Pace, like his former teammate Warner, was in the top-ten last year. That signals good things for the longtime Ram. Mawae was a semi-finalist in his first year of eligibility. He’s apt to get in one day, but not yet. Same goes for Faneca, a first-time nominee. Everyone else on the list can safely give up their reservations at the Canton HoJos, especially Nate Newton; the selection committee is definitely going to puff, puff, pass on the Cowboy great.

– Sascha Paruk

Defensive Linemen:
Leslie O’Neal (DE): 18/1
Simeon Rice (DE): 35/1
Bryant Young (DT): 60/1
Dexter Manley (DE): 75/1
Charles Mann (DE): 100/1
Fred Smerlas (NT): 200/1

O’Neal and Rice weren’t even part of the 113 nominees last year, despite looking like the best two among this year’s D-line crop. O’Neal is 11th on the all-time sack list, level with Lawrence Taylor. He overcame a potentially career ending injury in his rookie year to play for 13 seasons. Rice tallied 122.0 sacks and won a Super Bowl with Tampa Bay. His Bucs teammates have said he was the most dominant rusher of the era; we’ll see if voters agree.

Young, who was a dominant nose tackle for the 49ers for 14 seasons, is another longshot, but his credentials look better than the rest. Manley and Mann played on the same D-line in Washington for the most productive years of their careers. It would seem unfair to put one in over the other, but the functionally illiterate Manley was the better of the two if that should happen.

– Eric Thompson

Kevin Greene*: 1/3
Karl Mecklenburg*: 6/1
Clay Matthews: 50/1
Cornelius Bennett: 500/1
Willie McGinest: 500/1
Matt Millen: 500/1
Sam Mills: 500/1
Zach Thomas: 500/1
MIKE VRABEL: 1,000/1

Green reached the top-ten last year but fell just short. He’s very likely to be enshrined this year. Mecklenburg has been in the top-25 four years running, but never the top-ten. It’s hard to make the jump to the hall without first reaching the top-ten. Clay Matthews was in the top-25 once upon a time, but hasn’t even made that cut the last few years. It’s all over for him. You can pencil in newcomer Mike Vrabel to get into the Hall of Fame down the line – the New England Patriots’ Hall of Fame that is. (Oh snap, Vrabel slam!)

– Sascha Paruk

Defensive Backs:

Steve Atwater (S)*: 7/2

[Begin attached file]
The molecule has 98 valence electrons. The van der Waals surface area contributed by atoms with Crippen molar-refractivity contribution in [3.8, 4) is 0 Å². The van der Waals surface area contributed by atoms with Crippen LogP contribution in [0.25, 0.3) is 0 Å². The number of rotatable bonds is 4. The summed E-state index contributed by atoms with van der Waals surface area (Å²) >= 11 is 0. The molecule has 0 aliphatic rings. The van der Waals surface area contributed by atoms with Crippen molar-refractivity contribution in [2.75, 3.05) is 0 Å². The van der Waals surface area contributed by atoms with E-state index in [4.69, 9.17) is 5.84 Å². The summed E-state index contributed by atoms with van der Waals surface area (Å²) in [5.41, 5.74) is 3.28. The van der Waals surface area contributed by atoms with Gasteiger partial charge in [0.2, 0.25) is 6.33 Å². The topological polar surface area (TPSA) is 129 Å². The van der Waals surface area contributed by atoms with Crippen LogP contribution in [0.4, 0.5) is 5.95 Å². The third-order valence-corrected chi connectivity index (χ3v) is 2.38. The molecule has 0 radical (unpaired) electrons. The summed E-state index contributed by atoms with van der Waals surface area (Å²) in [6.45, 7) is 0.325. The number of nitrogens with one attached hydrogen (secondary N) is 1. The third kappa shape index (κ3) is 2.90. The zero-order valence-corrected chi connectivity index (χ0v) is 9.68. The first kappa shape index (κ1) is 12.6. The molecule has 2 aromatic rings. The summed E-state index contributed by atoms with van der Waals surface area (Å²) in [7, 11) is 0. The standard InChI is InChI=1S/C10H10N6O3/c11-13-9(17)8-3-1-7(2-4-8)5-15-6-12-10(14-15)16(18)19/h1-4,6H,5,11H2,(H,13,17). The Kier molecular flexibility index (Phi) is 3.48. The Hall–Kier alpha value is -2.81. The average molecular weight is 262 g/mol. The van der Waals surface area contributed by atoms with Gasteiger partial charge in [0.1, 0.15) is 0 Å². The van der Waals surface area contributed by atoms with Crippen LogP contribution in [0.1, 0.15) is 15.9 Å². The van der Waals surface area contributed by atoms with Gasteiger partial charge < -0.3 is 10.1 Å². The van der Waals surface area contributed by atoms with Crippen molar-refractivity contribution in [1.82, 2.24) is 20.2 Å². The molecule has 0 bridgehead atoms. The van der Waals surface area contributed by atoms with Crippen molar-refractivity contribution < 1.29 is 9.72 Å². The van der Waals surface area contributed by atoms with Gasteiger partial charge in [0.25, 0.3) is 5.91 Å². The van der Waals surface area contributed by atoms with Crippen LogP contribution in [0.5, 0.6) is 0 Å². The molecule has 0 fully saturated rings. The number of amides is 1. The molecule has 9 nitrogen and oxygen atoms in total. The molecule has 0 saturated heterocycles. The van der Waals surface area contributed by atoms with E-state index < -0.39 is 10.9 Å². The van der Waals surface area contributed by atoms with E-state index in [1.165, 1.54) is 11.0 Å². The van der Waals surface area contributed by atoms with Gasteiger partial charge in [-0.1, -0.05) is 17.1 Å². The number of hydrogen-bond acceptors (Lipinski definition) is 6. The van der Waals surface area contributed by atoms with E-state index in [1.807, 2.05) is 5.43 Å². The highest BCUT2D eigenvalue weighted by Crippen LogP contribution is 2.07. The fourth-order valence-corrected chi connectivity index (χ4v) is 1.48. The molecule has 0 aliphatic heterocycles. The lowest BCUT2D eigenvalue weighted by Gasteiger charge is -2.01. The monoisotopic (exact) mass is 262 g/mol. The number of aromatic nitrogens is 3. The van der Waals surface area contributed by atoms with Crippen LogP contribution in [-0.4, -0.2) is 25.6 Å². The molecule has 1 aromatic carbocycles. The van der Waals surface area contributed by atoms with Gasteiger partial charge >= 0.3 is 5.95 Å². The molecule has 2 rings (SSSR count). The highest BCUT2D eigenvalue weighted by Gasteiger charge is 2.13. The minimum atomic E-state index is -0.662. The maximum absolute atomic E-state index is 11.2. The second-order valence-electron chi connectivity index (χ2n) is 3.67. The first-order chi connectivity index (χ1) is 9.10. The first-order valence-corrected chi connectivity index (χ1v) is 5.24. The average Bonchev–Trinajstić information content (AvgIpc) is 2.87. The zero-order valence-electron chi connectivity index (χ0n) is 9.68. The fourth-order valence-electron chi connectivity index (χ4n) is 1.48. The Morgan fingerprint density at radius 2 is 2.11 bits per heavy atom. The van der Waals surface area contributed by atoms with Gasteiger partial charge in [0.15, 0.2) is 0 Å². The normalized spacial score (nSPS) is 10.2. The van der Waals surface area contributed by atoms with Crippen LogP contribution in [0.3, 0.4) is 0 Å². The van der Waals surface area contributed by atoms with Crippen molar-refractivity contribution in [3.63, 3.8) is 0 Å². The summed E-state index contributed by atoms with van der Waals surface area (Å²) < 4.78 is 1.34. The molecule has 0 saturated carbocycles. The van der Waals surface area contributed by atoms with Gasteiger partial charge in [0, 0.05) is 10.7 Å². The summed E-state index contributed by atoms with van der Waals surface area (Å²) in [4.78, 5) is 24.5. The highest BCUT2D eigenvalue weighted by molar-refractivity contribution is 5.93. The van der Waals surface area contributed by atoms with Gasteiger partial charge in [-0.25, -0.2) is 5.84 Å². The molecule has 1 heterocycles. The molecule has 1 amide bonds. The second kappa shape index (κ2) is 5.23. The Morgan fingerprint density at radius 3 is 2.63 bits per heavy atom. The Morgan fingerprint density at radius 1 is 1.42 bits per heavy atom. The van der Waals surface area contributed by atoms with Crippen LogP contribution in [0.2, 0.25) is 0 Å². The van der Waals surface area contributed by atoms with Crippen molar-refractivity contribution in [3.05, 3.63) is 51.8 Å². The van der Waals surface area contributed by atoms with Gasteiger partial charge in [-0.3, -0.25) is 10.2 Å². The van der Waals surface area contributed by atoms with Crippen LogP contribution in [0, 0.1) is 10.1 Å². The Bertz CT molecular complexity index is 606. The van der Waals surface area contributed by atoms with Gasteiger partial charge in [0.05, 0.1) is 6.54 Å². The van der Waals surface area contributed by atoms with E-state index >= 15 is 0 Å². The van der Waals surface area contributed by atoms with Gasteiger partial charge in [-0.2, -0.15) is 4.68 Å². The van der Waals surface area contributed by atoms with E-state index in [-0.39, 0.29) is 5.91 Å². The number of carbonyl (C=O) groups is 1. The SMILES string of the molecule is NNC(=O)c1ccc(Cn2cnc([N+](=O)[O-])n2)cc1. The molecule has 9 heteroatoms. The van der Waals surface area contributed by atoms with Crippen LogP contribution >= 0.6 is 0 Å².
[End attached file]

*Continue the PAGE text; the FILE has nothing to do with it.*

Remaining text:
John Lynch (S)*: 4/1
Ty Law (CB)*: 20/1
Rodney Harrison (S): 25/1
Darren Woodson (S): 200/1

How the hard-hitting Atwater hasn’t knocked down the door to Canton yet is beyond me. A member of the 90’s All-Decade team, and a two-time Super Bowl champ, Atwater was one of the most feared tacklers in the game; just ask Christian Okoye. Lynch played a similar style of game and was a finalist last year; so they appear to be the likeliest candidates of the bunch.

First-timer Milloy (already a member of the Best Name Hall of Fame) is a longshot to get in this year. As for serial rapist Sharper, good luck. No, wait, bad luck, you POS.

– Eric Thompson

Morten Andersen (K): 30/1
Gary Anderson (K): 1,000/1
Sean Landeta (P) 1,000/1

Andersen is the best kicker not in the Hall of Fame, but the voters tend to take a while to put legs in Canton (see Ray Guy). Morty will make it one day, but this class has a lot of talent at other positions that should be addressed first.

– Eric Thompson

Special Teams:
Brian Mitchell (KR/PR also RB): 1,000/1
Steve Tasker (also WR): 1,000/1

As with kickers and punters, special teams gets such little respect from the voting committee that, despite being two of the best at what they did (Mitchell as a return man and Tasker as a gunner), these two are destined to be on the outside looking in. The Hall may one day finally vote a kick returner in, but it’s far more likely that Devin Hester will be the one to break down that barrier.

– Eric Thompson

Tony Dungy*: 2/3
Don Coryell*: 5/2
Jimmy Johnson: 10/1
Bill Cowher: 50/1
Tom Flores: 50/1
Mike Holmgren: 100/1
Chuck Knox: 1,000/1
Dan Reeves: 1,000/1
Marty Schottenheimer: 1,000/1
Dick Vermeil: 1,500/1

Dungy just missed last year, reaching the top-ten. He looks set to enter this year. Coryell should the next coach after that, but two coaches in one year is a lot to ask. Jimmy Johnson and his two Super Bowl titles look good down the road (no jokes this time).

– Sascha Paruk

(Photo credit: (WT-shared) 2old at wts wikivoyage [CC BY-SA 4.0-3.0-2.5-2.0-1.0 (http://creativecommons.org/licenses/by-sa/4.0-3.0-2.5-2.0-1.0)], via Wikimedia Commons.)